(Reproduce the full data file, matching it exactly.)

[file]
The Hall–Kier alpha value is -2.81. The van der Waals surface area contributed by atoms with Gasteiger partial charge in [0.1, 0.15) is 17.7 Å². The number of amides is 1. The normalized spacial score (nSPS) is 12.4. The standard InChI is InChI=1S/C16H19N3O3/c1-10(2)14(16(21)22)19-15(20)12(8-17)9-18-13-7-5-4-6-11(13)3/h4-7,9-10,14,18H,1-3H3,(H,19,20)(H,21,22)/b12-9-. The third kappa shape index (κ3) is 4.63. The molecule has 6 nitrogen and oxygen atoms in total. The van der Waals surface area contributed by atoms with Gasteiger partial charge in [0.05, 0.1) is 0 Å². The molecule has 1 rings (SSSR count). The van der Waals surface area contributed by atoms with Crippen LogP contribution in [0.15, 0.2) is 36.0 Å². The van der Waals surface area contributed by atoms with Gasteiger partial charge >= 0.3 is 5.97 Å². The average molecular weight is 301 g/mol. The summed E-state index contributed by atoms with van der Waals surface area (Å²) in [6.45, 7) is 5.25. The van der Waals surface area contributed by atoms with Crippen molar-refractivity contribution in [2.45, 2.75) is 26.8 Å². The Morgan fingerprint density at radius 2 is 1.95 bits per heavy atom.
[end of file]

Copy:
The Hall–Kier alpha value is -2.81. The van der Waals surface area contributed by atoms with Gasteiger partial charge in [0.1, 0.15) is 17.7 Å². The number of amides is 1. The normalized spacial score (nSPS) is 12.4. The standard InChI is InChI=1S/C16H19N3O3/c1-10(2)14(16(21)22)19-15(20)12(8-17)9-18-13-7-5-4-6-11(13)3/h4-7,9-10,14,18H,1-3H3,(H,19,20)(H,21,22)/b12-9-. The third kappa shape index (κ3) is 4.63. The molecule has 6 nitrogen and oxygen atoms in total. The van der Waals surface area contributed by atoms with Gasteiger partial charge in [0.05, 0.1) is 0 Å². The molecule has 1 rings (SSSR count). The van der Waals surface area contributed by atoms with Crippen LogP contribution in [0.15, 0.2) is 36.0 Å². The van der Waals surface area contributed by atoms with Gasteiger partial charge >= 0.3 is 5.97 Å². The average molecular weight is 301 g/mol. The summed E-state index contributed by atoms with van der Waals surface area (Å²) in [6.45, 7) is 5.25. The van der Waals surface area contributed by atoms with Crippen molar-refractivity contribution in [2.45, 2.75) is 26.8 Å². The Morgan fingerprint density at radius 2 is 1.95 bits per heavy atom.